A Soyuz capsule bound for the International Space Station has lifted off from Russia's Baikonur cosmodrone in Kazahkstan. On board Russia's first manned flight in five months are two Russians and an American astronaut.
The Soyuz trio is due to dock on Thursday, joining the space station's present crew of three from the US, Russia and the Netherlands. Together, they will have the task of receiving the first ever cargo consignment for the ISS from a private freighter.
The unmanned Dragon spacecraft developed by the private firm SpaceX is due to be launched from Cape Canaveral, Florida, on Saturday and dock next week.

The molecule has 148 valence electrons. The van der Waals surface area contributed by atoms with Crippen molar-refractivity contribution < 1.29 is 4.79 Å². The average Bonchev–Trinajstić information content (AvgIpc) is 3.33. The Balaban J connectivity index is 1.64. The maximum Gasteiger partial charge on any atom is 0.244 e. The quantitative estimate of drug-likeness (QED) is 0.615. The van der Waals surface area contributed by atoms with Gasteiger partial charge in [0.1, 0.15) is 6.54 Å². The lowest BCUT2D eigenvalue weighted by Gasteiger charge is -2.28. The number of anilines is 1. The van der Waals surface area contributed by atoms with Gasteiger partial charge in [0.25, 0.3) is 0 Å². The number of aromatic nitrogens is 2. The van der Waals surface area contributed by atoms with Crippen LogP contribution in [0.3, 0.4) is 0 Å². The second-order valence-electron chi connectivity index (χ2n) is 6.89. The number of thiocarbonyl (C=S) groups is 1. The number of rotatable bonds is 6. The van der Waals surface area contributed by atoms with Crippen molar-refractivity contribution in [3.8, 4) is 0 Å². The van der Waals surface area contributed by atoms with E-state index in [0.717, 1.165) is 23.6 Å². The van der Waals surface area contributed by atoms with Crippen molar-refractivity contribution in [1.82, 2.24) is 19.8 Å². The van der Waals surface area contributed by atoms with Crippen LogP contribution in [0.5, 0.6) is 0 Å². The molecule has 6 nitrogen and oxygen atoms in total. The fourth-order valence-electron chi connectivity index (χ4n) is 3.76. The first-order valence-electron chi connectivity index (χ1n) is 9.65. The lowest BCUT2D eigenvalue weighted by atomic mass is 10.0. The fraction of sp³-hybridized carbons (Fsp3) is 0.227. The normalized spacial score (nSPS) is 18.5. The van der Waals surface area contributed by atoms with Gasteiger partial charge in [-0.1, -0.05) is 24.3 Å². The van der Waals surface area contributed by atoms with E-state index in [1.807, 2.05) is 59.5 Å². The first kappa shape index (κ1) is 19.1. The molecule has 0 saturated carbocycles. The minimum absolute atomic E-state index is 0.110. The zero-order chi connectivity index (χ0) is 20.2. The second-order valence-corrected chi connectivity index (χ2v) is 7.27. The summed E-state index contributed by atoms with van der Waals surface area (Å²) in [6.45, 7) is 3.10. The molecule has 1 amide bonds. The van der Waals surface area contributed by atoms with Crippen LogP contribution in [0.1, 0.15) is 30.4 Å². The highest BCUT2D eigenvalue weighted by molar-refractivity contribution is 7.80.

Russia is now the sole nation equipped to transport humans since the withdrawal from service of the last of the US space shuttles, the Atlantis, in July 2011.
Extra safety checks
Tuesday's Soyuz launch had been delayed by six weeks after an initial capsule was proved in testing not to be fully sealed. Safety was at the forefront after an unmanned Russian Progress cargo vehicle broke up in the atmosphere last August.
Russian mission control said Tuesday's launch went as planned. The rocket stages detached and all the crew were feeling good.
The trio in the Soyuz TMA-04M capsule heading for the ISS includes veteran Russian cosmonaut Gennady Padalka, who is on his fourth flight since 1998.
During his career he has spent 585 days in space and made eight spacewalks.
Also in the Soyuz is US astronaut Joseph Acaba and another Russian, Sergei Revin.
ipj/mz (AP, AFP)